- Italian stocks and bonds rebounded a little on Monday after ratings agency Moody’s left the country’s debt with an investment grade rating.
- The bounce is likely to be short-lived, however, as investors simply don’t think Italy’s fiscal path is sustainable.
- The government wants to increase the budget deficit, and implement a large scale fiscal stimulus.
- Goldman Sachs’ Silvia Ardagna thinks the situation could get worse.
Italian assets are showing signs of a nascent recovery this week, boosted by ratings agency Moody’s leaving the country’s government debt at investment level.
Moody’s downgraded Italian debt to a Baa3 rating, placing it one notch above junk status – the point at which investments effectively become speculative bets – but also reaffirmed the country’s outlook as stable, upgrading it from negative previously.
This was interpreted by markets as a reasonably good result, with many having feared that Italy could be moved into junk status.
Monday saw Italian assets across the board climb, and while the country’s stock market has slipped as part of a global sell-off on Tuesday, yields on the country’s benchmark 10-year bonds continue to fall off their recent highs, reflecting a renewed appetite for Italian assets from investors.
The comeback, however, looks set to be shortlived and assets could drop below even the multi-year lows witnessed last week. That’s according to Goldman Sachs economist Silvia Ardagna, who wrote this week that Italy’s “market situation may need to get worse before it gets better.”
Ardagna’s rationale is fairly straightforward. The Italian government does not want to take a backward step in the imposition of its new budget, which has led it to clash with Brussels.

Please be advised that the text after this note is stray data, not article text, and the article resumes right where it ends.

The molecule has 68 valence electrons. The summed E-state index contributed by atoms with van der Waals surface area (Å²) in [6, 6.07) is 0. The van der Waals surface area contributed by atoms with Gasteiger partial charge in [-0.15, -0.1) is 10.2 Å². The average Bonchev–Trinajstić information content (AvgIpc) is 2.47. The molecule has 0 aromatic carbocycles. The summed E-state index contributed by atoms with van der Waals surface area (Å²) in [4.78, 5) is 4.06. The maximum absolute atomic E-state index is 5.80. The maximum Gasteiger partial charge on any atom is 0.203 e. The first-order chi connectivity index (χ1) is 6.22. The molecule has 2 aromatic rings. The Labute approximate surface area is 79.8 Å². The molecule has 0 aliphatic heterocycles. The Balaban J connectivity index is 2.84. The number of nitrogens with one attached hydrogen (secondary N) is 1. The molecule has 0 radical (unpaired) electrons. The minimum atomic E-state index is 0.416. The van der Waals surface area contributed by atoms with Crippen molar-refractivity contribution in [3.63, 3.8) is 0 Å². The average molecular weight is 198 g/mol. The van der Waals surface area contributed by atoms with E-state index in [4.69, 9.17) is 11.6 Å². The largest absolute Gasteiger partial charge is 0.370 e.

The budget proposes increasing both Italy’s overall government debt and its deficit in the short run, pushing the deficit as high as 2.4% of GDP over the coming years. This means Italy will fall foul of a previously mandated maximum deficit level of 0.8% of GDP.
Brussels has repeatedly asked the coalition government to reconsider its plans, but Rome is refusing to budge, and will need a serious motivation to do so.
One such motivation could be a further adjustment lower in markets.
“Financial market participants understand there is value in correctly pricing not just the ‘end game,’ but also the path to that ‘end game’ and the risks around it,” Ardagna wrote to clients in a note earlier in October, before reiterating the point on Monday.
“From this perspective, our view is that market tensions would need to intensify in order to exert sufficient pressure on the Italian political system to trigger a change in the policy path and the political rhetoric around it.
“On that basis – and even if Italy does ultimately remain part of the Euro area – the market situation may need to get worse before it gets better,” she added.